Kerry: U.S. has proof Assad guilty of 'crime against humanity'

Secretary of State John Kerry argued Friday that Syrian strongman Bashar Assad was guilty of a “crime against humanity” as he built the most detailed U.S. case yet that the Damascus regime unleashed a devastating chemical weapons attack on its own people last week.

Amid talk of looming U.S. military strikes that could happen at any time, Kerry vowed that the United States reserved the right to act alone if necessary and warned the war-weary American public that the time for dithering is past.

“We know that after a decade of conflict, the American people are tired of war. Believe me, I am too,” he said. “But fatigue does not absolve us of our responsibility. Just longing for peace does not necessarily bring it about. And history will judge us all extraordinarily harshly if we turned a blind eye."

President Barack Obama, speaking at the White House shortly after Kerry’s remarks, said he had not yet made a decision but was weighing a “limited, narrow act.”

"We're not considering any open-ended commitment. We're not considering any boots-on-the-ground approach," the president told reporters as he met with Baltic leaders.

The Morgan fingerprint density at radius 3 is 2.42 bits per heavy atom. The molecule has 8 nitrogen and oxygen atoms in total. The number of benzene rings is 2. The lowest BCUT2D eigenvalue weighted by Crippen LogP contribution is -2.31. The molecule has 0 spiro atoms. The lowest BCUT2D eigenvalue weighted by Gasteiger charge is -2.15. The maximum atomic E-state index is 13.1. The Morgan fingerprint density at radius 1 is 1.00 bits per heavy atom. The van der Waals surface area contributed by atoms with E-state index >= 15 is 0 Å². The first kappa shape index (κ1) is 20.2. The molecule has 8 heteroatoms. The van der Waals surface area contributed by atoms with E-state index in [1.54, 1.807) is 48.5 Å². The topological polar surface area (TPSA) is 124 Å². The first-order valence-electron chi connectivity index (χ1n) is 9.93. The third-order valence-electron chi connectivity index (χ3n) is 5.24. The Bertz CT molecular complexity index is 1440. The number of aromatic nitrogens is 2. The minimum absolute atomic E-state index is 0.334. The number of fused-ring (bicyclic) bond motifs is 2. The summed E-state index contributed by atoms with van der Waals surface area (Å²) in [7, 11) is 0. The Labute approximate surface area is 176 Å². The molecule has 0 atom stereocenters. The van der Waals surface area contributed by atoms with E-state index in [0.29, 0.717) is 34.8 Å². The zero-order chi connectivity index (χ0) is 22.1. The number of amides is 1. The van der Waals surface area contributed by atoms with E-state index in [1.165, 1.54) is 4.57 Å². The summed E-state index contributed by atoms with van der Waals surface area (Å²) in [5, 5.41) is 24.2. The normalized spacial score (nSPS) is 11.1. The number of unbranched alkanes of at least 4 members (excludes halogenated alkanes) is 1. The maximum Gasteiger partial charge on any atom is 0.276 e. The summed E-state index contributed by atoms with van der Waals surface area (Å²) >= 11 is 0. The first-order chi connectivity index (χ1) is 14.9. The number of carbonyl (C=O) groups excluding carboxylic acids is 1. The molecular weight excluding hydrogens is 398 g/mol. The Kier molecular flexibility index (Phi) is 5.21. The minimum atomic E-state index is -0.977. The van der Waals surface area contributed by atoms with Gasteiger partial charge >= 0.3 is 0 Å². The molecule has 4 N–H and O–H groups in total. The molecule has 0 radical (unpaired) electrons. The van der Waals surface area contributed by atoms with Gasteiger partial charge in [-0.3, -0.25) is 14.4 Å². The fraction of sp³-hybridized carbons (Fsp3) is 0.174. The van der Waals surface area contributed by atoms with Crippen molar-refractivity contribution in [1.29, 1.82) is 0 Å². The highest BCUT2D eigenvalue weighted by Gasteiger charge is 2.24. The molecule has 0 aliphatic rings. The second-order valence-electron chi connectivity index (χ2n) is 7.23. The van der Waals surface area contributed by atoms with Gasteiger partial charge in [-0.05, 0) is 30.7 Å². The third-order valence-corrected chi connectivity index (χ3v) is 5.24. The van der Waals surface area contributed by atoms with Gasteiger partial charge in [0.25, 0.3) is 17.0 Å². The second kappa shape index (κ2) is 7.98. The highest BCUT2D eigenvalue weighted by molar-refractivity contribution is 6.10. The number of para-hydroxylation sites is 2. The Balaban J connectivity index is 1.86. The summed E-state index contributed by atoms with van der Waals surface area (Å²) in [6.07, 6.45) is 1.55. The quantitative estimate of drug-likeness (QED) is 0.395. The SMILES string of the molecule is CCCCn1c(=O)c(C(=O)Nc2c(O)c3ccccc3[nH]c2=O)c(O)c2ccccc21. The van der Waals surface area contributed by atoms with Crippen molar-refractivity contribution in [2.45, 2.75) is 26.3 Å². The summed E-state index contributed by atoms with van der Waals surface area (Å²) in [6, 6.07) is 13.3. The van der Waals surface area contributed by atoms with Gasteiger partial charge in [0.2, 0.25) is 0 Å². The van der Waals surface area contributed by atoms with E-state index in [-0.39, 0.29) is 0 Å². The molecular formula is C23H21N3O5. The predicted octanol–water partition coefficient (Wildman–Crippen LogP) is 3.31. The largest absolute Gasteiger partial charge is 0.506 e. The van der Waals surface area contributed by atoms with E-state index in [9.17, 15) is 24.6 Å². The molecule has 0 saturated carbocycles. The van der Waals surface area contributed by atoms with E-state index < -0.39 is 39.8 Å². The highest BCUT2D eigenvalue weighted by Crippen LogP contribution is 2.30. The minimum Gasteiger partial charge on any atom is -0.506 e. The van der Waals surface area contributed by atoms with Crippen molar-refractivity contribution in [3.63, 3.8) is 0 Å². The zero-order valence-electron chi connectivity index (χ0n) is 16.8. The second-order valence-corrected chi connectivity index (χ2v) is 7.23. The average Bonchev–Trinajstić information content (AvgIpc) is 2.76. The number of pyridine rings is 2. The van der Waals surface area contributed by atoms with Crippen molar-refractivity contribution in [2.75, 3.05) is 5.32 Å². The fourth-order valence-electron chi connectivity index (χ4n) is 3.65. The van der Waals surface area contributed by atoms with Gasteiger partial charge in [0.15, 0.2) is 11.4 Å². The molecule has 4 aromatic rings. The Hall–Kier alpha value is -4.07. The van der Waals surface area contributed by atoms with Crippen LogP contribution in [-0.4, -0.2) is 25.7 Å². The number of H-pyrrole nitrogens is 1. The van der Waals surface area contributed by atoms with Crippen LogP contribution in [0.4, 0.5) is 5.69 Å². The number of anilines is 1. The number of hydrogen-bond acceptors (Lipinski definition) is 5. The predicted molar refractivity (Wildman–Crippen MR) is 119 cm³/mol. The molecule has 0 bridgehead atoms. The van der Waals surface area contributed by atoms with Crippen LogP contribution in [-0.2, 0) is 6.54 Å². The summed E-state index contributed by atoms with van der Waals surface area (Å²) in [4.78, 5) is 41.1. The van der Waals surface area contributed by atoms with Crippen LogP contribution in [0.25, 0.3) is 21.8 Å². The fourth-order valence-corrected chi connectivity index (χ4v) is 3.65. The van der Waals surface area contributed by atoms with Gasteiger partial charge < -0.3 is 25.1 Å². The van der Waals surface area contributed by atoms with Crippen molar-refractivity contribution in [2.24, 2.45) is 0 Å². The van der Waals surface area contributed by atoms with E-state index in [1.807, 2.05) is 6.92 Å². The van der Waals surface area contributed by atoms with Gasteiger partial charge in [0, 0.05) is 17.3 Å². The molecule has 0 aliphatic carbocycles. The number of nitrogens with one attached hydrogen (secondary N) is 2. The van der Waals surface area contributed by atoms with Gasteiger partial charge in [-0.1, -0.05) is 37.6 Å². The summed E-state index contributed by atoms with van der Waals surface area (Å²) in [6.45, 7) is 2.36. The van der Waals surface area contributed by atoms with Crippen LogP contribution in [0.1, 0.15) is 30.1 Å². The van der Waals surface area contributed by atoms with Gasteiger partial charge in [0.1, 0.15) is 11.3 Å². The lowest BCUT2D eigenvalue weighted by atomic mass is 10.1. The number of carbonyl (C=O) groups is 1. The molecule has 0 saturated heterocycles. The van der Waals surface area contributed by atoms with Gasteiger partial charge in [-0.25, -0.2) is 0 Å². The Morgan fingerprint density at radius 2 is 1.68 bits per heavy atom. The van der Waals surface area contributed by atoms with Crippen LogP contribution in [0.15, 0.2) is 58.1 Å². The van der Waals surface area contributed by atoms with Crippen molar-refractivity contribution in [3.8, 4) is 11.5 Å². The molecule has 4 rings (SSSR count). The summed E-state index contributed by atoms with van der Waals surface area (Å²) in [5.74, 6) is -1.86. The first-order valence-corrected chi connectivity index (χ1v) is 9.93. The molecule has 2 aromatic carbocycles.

Even as Kerry spoke, the White House released a four-page declassified intelligence finding that U.S. spy agencies have "high confidence" Assad's regime was to blame for the devastating attack that left 1,429 people dead.

Read the U.S. government assessment of the chemical weapons attack in Syria

In a 19-minute address from the State Department, Kerry gave no hint of a timetable for American action.

“Let me be clear: We will continue talking to the Congress, talking to our allies and, most importantly, talking to the American people,” he said. “President Obama will ensure that the United State of America makes our own decisions on our own timelines, based on our values and our interests.”

The top diplomat spoke after Obama met at the White House with his national security team to discuss the pending American response. The president and his top aides have said there is no doubt that Bashar Assad's regime was behind an alleged chemical weapons attack on Aug. 21.